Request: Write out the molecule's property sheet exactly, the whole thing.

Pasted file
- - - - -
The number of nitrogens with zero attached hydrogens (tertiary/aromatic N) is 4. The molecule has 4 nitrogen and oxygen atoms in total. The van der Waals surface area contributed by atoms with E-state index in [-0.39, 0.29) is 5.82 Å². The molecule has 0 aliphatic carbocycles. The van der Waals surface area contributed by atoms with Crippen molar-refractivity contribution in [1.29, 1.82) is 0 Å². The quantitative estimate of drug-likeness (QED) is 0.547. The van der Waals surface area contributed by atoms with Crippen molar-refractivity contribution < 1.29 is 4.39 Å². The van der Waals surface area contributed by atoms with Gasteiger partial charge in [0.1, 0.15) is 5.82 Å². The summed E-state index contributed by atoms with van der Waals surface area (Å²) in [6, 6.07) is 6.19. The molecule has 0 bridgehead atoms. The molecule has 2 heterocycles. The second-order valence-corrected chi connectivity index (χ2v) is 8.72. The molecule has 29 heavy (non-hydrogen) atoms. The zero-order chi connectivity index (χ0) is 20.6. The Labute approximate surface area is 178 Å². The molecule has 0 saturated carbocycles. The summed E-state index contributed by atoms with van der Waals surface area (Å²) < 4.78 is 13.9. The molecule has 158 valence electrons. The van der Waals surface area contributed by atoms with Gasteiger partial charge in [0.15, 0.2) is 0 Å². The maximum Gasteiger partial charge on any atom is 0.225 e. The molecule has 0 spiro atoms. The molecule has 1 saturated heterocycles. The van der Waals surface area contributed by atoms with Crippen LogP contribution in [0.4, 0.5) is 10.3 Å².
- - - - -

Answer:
The number of nitrogens with zero attached hydrogens (tertiary/aromatic N) is 4. The molecule has 4 nitrogen and oxygen atoms in total. The van der Waals surface area contributed by atoms with E-state index in [-0.39, 0.29) is 5.82 Å². The molecule has 0 aliphatic carbocycles. The van der Waals surface area contributed by atoms with Crippen molar-refractivity contribution in [1.29, 1.82) is 0 Å². The quantitative estimate of drug-likeness (QED) is 0.547. The van der Waals surface area contributed by atoms with Crippen molar-refractivity contribution < 1.29 is 4.39 Å². The van der Waals surface area contributed by atoms with Gasteiger partial charge in [0.1, 0.15) is 5.82 Å². The summed E-state index contributed by atoms with van der Waals surface area (Å²) in [6, 6.07) is 6.19. The molecule has 0 bridgehead atoms. The molecule has 2 heterocycles. The second-order valence-corrected chi connectivity index (χ2v) is 8.72. The molecule has 29 heavy (non-hydrogen) atoms. The zero-order chi connectivity index (χ0) is 20.6. The Labute approximate surface area is 178 Å². The molecule has 0 saturated carbocycles. The summed E-state index contributed by atoms with van der Waals surface area (Å²) < 4.78 is 13.9. The molecule has 158 valence electrons. The van der Waals surface area contributed by atoms with Gasteiger partial charge in [0.15, 0.2) is 0 Å². The maximum Gasteiger partial charge on any atom is 0.225 e. The molecule has 0 spiro atoms. The molecule has 1 saturated heterocycles. The van der Waals surface area contributed by atoms with Crippen LogP contribution in [0.4, 0.5) is 10.3 Å².